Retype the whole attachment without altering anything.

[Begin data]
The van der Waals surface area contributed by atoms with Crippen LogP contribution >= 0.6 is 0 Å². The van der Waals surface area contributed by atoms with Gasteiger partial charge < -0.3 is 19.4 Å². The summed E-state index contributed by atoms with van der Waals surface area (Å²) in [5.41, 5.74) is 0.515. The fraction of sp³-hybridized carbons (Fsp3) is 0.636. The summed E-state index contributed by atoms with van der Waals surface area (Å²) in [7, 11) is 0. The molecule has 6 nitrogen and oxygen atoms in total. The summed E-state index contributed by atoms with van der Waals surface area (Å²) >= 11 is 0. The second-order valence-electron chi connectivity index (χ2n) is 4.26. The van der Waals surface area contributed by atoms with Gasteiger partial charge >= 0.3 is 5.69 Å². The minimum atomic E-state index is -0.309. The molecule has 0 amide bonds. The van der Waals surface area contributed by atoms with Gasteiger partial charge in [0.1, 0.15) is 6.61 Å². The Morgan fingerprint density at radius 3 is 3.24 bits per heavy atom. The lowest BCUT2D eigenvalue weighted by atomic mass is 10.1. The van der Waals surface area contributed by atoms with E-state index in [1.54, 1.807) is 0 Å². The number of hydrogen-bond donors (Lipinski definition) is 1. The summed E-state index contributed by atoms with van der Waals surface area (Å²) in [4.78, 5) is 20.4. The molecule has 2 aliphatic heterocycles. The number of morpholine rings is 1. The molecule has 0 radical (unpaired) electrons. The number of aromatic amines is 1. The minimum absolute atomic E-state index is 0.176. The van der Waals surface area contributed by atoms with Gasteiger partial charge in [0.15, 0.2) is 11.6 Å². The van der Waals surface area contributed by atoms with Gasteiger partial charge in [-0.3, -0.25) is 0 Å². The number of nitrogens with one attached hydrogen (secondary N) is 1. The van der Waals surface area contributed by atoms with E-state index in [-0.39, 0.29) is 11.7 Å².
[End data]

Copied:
The van der Waals surface area contributed by atoms with Crippen LogP contribution >= 0.6 is 0 Å². The van der Waals surface area contributed by atoms with Gasteiger partial charge < -0.3 is 19.4 Å². The summed E-state index contributed by atoms with van der Waals surface area (Å²) in [5.41, 5.74) is 0.515. The fraction of sp³-hybridized carbons (Fsp3) is 0.636. The summed E-state index contributed by atoms with van der Waals surface area (Å²) in [7, 11) is 0. The molecule has 6 nitrogen and oxygen atoms in total. The summed E-state index contributed by atoms with van der Waals surface area (Å²) >= 11 is 0. The second-order valence-electron chi connectivity index (χ2n) is 4.26. The van der Waals surface area contributed by atoms with Gasteiger partial charge >= 0.3 is 5.69 Å². The minimum atomic E-state index is -0.309. The molecule has 0 amide bonds. The van der Waals surface area contributed by atoms with Gasteiger partial charge in [0.1, 0.15) is 6.61 Å². The Morgan fingerprint density at radius 3 is 3.24 bits per heavy atom. The lowest BCUT2D eigenvalue weighted by atomic mass is 10.1. The van der Waals surface area contributed by atoms with E-state index in [1.54, 1.807) is 0 Å². The number of hydrogen-bond donors (Lipinski definition) is 1. The summed E-state index contributed by atoms with van der Waals surface area (Å²) in [4.78, 5) is 20.4. The molecule has 2 aliphatic heterocycles. The number of morpholine rings is 1. The molecule has 0 radical (unpaired) electrons. The number of aromatic amines is 1. The minimum absolute atomic E-state index is 0.176. The van der Waals surface area contributed by atoms with Gasteiger partial charge in [0.15, 0.2) is 11.6 Å². The van der Waals surface area contributed by atoms with Gasteiger partial charge in [-0.3, -0.25) is 0 Å². The number of nitrogens with one attached hydrogen (secondary N) is 1. The van der Waals surface area contributed by atoms with E-state index in [-0.39, 0.29) is 11.7 Å².